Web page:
The Fragrance of Death by Leslie Karst

The Fragrance of Death by Leslie Karst
Publisher: Severn House
Genre: Historical, Mystery/Suspense/Thriller
Rating: 4 stars
Review by Snowdrop

Restaurateur Sally Solari has a nose for trouble, but when her sense of smell goes missing, it’s not just her career on the line . . . it’s her life.

Restaurateur Sally Solari is a champion, both in the kitchen and on the case, but after getting mixed up in one too many murders, she’s noticed her nonna’s friends have now taken to crossing themselves when they see her in the street. Adding to her woes, a sinus infection has knocked out her sense of smell, making cooking on the hot line difficult, indeed. Nevertheless, Sally is determined to stay out of trouble and focus on her work.

But then her old acquaintance Neil Lerici is murdered at the annual Santa Cruz Artichoke Cook-Off, and her powers of investigation are called into action once more. Could Neil have been killed by the local restaurant owner who took his winning spot at the competition? Or maybe by one of his siblings, who were desperate to sell the family farm to a real estate developer?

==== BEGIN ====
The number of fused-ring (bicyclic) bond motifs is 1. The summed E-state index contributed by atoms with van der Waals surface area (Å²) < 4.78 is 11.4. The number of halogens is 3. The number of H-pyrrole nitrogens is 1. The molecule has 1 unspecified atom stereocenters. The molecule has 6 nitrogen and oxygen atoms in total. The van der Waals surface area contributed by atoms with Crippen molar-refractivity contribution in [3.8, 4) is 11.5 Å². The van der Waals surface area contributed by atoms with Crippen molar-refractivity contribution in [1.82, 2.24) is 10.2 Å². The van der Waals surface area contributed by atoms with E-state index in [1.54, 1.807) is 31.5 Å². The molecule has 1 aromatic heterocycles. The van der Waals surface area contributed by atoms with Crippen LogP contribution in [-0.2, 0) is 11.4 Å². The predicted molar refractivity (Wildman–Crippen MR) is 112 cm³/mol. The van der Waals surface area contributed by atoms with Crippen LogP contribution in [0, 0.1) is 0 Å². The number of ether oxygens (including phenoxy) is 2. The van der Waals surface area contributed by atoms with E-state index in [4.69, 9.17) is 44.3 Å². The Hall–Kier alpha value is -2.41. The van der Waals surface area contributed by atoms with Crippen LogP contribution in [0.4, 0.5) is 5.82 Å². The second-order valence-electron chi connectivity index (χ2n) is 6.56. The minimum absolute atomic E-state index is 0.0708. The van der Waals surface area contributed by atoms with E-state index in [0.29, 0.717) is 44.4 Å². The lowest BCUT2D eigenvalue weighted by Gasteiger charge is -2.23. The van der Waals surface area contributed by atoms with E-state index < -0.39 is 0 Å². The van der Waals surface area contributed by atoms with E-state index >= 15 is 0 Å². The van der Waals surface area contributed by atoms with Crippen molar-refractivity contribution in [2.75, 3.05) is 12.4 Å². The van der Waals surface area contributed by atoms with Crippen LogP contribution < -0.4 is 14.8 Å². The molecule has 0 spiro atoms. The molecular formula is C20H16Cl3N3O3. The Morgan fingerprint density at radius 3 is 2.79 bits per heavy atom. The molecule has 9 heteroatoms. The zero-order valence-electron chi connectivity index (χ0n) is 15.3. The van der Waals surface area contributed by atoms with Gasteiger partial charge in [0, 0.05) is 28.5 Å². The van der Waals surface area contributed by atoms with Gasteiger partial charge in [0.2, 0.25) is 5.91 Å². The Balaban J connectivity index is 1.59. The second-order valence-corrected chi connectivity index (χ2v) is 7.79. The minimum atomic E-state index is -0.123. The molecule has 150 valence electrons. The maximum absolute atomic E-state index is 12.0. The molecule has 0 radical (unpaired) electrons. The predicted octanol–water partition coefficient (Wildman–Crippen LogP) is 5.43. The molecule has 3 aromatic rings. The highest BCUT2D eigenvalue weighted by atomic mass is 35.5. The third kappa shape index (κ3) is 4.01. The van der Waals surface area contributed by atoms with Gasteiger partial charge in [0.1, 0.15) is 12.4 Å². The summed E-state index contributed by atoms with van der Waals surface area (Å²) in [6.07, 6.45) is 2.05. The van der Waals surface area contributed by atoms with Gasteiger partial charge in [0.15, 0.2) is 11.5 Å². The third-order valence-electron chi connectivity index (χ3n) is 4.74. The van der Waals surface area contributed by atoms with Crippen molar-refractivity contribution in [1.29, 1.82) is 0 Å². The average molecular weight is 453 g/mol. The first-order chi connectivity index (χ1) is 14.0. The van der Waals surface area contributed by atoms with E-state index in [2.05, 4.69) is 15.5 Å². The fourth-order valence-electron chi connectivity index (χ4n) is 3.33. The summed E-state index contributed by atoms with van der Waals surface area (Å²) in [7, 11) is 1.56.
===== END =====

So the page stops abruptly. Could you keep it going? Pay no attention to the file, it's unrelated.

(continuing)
Sally plunges headfirst into the case, risking alienating everyone she knows – including the dapper Detective Vargas, who finds her sleuthing both infuriating and endearing. And soon it’s not only her restaurant and tentative new relationship that are on the line – it’s her life . . .

If you’re a food and cooking fan, this is a delightful book. Actually, it was pretty enjoyable, period. It would be difficult to ignore the descriptions of cooking and excellent dishes. You might try it out and see what happens if you can’t smell any of it. Nope…not even a whiff. That’s what happens to our main character in this book of the Leslie Karst series. Sally Solari can’t smell a thing, not even the rat who offed her fiercest competitor. Friend or foe, Sally still has to sniff out the murderer (sorry I could not leave out that pun).

Anyway, this is a fun, well-written cozy set right in California on the coast. Karst is as good at describing the beautiful scenery settings as she is at describing the dishes. The idea of a cozy theme being about a chef who has no sense of smell just cracks me up, and I loved the book.

The Fragrance of Death is my first Leslie Karst mystery. If it is any example of the rest, they must all be able to be read as a stand-alone. Since this one, Book 5, was so fun, I think I’ll go back and read them all.

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